The Washington PostDemocracy Dies in Darkness

The woman involved in the Capitol riot has not been granted permission to vacation in Mexico (yet)

Jenny Cudd, left, said in a live stream that she was among a mob of Trump supporters who stormed the Capitol on Jan. 6. (Saul Loeb/AFP/Getty Images)
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Before storming the U.S. Capitol alongside other Trump supporters in what she later described as “the new revolution,” Jenny Cudd had been planning a four-day trip to Mexico.

Now the Midland, Tex., florist is facing federal charges, one of more than 100 people arrested by the FBI in a sweeping investigation of the violent Jan. 6 insurrection. But she still wants her vacation.

In a motion filed Monday in federal court, Cudd’s attorney asked a judge to let her travel later this month to Riviera Maya with employees of her flower shop. The motion noted that the trip was prepaid.

“This is a work-related bonding retreat for employees and their spouses,” wrote attorney Farheena Siddiqui, who did not immediately respond to The Washington Post’s request for comment. “Ms. Cudd has appeared at her scheduled court appearance, remains in constant contact with her attorney, and has remained in contact with pretrial probation, as ordered.”

Despite some reports that have gone viral on social media, no decision has been made. Under the terms of Cudd’s release, any travel outside of the continental United States must be approved by the court. A magistrate judge will determine whether to allow her to go to Mexico; the defense wrote in the motion that prosecutors do not object to it.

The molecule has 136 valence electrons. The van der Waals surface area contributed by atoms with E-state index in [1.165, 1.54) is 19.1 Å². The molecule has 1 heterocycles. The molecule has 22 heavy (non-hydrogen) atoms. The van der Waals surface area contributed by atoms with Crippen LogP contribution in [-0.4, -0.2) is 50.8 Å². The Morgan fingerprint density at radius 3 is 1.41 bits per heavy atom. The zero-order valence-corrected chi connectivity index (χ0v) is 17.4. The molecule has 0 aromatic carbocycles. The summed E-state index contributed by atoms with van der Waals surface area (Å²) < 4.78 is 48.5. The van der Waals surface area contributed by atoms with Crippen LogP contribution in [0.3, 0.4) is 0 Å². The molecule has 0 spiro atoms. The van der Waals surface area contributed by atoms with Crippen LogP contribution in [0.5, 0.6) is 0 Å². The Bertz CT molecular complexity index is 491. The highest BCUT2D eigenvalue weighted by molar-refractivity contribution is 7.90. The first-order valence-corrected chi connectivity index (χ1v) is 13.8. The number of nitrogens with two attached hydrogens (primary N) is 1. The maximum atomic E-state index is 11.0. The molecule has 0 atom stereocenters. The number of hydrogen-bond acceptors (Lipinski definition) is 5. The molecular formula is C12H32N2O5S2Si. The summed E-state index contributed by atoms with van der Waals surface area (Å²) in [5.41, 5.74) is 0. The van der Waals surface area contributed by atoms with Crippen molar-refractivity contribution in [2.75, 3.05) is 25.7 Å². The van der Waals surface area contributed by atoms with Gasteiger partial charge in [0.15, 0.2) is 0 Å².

A onetime mayoral candidate and vociferous anti-masker, Cudd gained notoriety for a Facebook live stream in which she boasted about her involvement in the attack on the Capitol.

Draped in the Trump flag she’d worn inside the Rotunda and Statuary Hall, she announced, “We did break down … Nancy Pelosi’s office door.” Cudd said she “charged the Capitol today with patriots,” adding, “Hell, yes, I am proud of my actions.”

Two days later, she gave an interview to local TV station NewsWest9. In the 14-minute video, she said people who had turned her in to the FBI and left negative reviews of her business were trying to “cancel me because I stood up for what it is that I believe in.” The backlash, she added, “is 100 percent cancel culture.”

Cudd insisted that she did not personally destroy anything or go into any offices. Instead, she said, she used the term “we” to refer to “we the patriots.” She said she had walked through an open door after the barricades were broken down. And although the storming of the Capitol left a police officer and four others dead, she continued to defend it.

“I’ve told everybody this: I would do it again in a heartbeat because I did not break any laws,” Cudd said.

Her arrest came the next week. In a Jan. 12 federal complaint, the FBI cited Cudd’s statements on social media and in the TV interview. She was charged with misdemeanor counts of entering and remaining on restricted grounds and disorderly conduct or violent entry and released on her own recognizance.

Cudd’s next court appearance is on Thursday. She has been ordered to stay away from D.C. except for matters related to her case.

Watch more:

Some Trump allies have speculated that antifa was responsible for inciting violence and storming the U.S. Capitol on Jan. 6. No evidence supports this claim. (Video: The Washington Post)

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